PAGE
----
Immediately the Pakistan interior ministry, local newspapers, NBC News, and the Boston Globe carried reports of an unnamed Pakistani woman taken into custody on terrorism charges. The Pakistani Urdu press reported that the family had been picked up by Pakistani authorities and taken into custody (in August 2008, the Daily Times of Pakistan reported on documents confirming that Pakistani Military Intelligence had taken the family into custody and turned them over to US authorities). Subsequent official denials notwithstanding, it’s most likely true that Aafia Siddiqui was separated from her children and held under US control in Bagram Airbase, where she was tortured. That is her testimony and other Bagram detainees report having seen her there. There is no more credible scenario.
On July 7, 2008, the British non-profit human rights NGO Cageprisoners held a press conference in Pakistan demanding to know what had happened to Aafia Siddiqui and her children. This created mass coverage internationally and brought pressure on Pakistani officials.
On July 17, 2008, Aafia and her son Ahmed inexplicably turned up in Ghazni, Afghanistan. They were haggard and unknown, carrying a bag, hanging out on the street near the governor’s palace. On July 17, Ghazni police took them into custody, fearful of a suicide attack. Ghazni police said the bag wasn’t a bomb but had some plans of the governor’s palace. Ghazni police met with a contingent of American officials who wanted custody of this woman, even though she wasn’t identified till several days later. In the meeting, according to the official story, Aafia Siddiqui was hidden behind a curtain in a second-floor meeting room where the officials met to discuss turning her over. She had no restraint or guard. An American soldier left his M-4 on the floor, safety on. She supposedly picked it up, fired two shots, hit no one, and got shot in the stomach. This was the story repeated at trial, with numerous discrepancies and contradictions. On July 19 the Associated Press reported on a conflict between US and Afghan forces over the jurisdiction of an unnamed female detainee who had been shot during the argument over jurisdiction.
In US custody, Aafia Siddiqui was taken to Bagram hospital and treated, tied to her bed with soft restraints and accompanied 24/7 by FBI agents. On July 31, she was charged in a sealed indictment on seven counts associated with her alleged shooting at Americans at the Ghazni police station. On August 4 she was extrajudicially rendered to the US on an FBI jet. Her children remained behind, unaccounted for.
Surprising no one, on February 3, 2010, a Manhattan jury found Aafia Siddiqui guilty on all seven counts stemming from the single Ghazni incident. The two-week trial had been a judicial farce from before the start, when Judge Richard Berman found the defendant competent to stand trial even though she showed clear signs of mental issues. As he usually did, he ruled in favor of the prosecution despite the contradictory findings of several psychiatrists and records showing that Aafia Siddiqui “had also spoken of visions of flying infants, a dog in her cell, and her children visiting her.” He did not address the obvious reality, that anyone who had endured what Aafia Siddiqui had endured during the previous decade could hardly be expected to participate effectively in her own defense. As it turned out, she did not. Her court-appointed attorney was experienced in matrimonial law and didn’t get along with the three high-priced attorneys hired by Pakistan. Their client worked well with none of them.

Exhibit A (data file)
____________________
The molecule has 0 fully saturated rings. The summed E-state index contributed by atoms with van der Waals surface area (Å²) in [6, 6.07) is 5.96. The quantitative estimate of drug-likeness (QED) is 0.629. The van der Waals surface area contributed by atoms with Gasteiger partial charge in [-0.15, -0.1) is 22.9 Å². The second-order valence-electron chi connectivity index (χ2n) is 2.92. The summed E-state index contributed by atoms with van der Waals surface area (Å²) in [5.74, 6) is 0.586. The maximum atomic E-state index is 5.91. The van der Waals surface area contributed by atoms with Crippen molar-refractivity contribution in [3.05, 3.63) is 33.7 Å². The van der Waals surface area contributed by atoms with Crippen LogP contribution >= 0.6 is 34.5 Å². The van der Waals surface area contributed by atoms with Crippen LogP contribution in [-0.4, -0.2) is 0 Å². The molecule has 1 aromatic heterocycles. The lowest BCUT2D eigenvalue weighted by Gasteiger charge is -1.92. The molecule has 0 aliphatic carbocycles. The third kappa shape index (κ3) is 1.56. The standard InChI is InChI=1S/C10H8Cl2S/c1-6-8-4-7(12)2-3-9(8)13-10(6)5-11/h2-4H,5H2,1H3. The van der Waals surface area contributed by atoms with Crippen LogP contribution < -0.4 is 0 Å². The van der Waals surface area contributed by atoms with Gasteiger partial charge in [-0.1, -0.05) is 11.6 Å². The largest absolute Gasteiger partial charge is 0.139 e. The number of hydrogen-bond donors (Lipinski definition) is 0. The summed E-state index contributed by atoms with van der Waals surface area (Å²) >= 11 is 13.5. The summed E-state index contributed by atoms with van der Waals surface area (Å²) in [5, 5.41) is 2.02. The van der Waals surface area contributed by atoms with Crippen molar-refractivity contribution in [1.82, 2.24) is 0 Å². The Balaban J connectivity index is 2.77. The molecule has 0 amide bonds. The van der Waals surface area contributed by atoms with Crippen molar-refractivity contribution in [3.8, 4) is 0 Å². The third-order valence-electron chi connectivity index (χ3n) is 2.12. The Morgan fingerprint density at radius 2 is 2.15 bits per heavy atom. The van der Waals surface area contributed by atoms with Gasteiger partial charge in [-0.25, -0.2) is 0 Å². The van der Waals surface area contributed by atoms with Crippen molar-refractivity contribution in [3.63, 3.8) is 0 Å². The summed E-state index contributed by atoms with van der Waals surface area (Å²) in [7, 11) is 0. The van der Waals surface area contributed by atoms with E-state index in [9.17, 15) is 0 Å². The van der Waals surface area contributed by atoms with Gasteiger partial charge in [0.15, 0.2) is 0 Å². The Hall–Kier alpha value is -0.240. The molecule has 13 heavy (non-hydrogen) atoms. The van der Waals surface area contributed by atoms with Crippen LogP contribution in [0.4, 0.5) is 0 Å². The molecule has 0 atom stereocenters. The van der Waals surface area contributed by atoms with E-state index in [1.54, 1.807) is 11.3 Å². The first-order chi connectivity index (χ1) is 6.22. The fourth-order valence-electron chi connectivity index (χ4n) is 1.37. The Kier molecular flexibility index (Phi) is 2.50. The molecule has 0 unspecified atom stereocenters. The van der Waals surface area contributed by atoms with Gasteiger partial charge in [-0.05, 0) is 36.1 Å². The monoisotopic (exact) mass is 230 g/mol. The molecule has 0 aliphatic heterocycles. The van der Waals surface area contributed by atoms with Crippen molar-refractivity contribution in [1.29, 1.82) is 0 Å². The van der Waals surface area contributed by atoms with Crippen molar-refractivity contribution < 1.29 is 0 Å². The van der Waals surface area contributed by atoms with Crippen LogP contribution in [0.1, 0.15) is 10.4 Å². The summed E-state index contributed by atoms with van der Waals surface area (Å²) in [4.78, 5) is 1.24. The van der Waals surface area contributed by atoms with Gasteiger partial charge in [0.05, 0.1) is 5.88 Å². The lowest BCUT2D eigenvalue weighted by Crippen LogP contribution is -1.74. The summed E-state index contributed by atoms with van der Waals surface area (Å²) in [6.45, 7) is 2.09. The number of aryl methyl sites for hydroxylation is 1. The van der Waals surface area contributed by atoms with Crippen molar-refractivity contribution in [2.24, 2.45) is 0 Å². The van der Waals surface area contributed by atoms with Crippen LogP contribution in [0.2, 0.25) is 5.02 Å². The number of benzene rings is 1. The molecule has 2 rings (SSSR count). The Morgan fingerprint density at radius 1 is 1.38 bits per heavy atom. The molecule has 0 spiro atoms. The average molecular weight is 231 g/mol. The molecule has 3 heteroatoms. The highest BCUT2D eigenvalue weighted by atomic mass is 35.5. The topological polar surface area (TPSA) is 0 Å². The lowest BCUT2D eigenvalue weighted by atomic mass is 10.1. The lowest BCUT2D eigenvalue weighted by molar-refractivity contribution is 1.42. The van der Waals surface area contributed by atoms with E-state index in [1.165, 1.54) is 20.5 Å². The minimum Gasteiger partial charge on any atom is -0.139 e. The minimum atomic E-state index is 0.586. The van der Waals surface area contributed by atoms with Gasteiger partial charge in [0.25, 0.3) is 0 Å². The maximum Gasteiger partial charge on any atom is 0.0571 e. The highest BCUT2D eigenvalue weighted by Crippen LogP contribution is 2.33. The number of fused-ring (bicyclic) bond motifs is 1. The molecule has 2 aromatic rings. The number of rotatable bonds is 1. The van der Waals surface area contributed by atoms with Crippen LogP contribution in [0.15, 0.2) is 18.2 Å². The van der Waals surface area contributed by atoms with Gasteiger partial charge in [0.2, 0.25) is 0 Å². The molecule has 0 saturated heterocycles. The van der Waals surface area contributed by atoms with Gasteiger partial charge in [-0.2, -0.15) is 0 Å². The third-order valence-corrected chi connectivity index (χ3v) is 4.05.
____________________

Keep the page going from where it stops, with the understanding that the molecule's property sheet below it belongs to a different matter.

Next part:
Then there was the prosecution’s case, which lacked any forensic evidence that the M-4 had been fired by anyone and relied entirely on the contradictory testimony of eye witnesses. That was unlikely to matter to a jury in high freakout over terrorism, fed by media bias calling Aafia Siddiqui “Lady al-Qaida.” Even when a report of a threat led the judge to allow two jurors to be excused out of fear for their lives, he refused to cause a mistrial. Aafia Siddiqui’s behavior, leading to multiple expulsions from the courtroom, only added to the circus atmosphere most likely to produce the desired government result.
At the sentencing hearing on September 23, 2010, after two postponements, Judge Berman sentenced the 38 year-old woman to 86 years in prison. The sentence included significant enhancement for terrorism, even though she wasn’t charged with terrorism. On appeal, everything the judge did was upheld. The US justice system had silenced a difficult suspect as required. She is now held all but incommunicado. Even when she is attacked and almost blinded by another prisoner, authorities don’t even notify her attorney. Whether this attack, on August 19, 2021, played any part in Malik Faisal Akram’s unhinged hostage taking in Colleyville hardly matters when the Muslim world at large continues to see the imprisonment of Aafia Siddiqui as a gross miscarriage of justice.
In a very real sense, the Colleyville attack is just one more instance of blowback against the thuggish madness of the US response to 9/11. The killing and maiming of perceived US enemies, regardless of guilt or innocence, continues now in its fourth malign American presidency. Of course the SWAT team went ahead and executed Malik Faisal Akram even after he was no longer a threat to anyone. He needed to be silenced.
President Biden, with his usual fatuous obtuseness, called this killing “the courageous work of state, local, and federal law enforcement.” The President glibly characterized the hostage taking as anti-semitic, even as he acknowledged he had no idea as to the motivation of the hostage taker. The President called the hostage taking “an act of terror,” demonstrating how little one has to do to be labelled a terrorist these days. But it was an act of terror it its way, as was the killing of the hostage taker, and a long line of acts of terror going back two decades.
So what’s the President supposed to do if not prolong the murderous policies of his three predecessors? He might close Guantanamo. He might recognize legitimate grievances, and try to mitigate them. He might stop using terror to fight terror. He might actually make a positive difference by simply pardoning Aafia Siddiqui and letting her return to Pakistan to live out her shattered life with her two surviving children. That’s likely to do less harm than not doing it.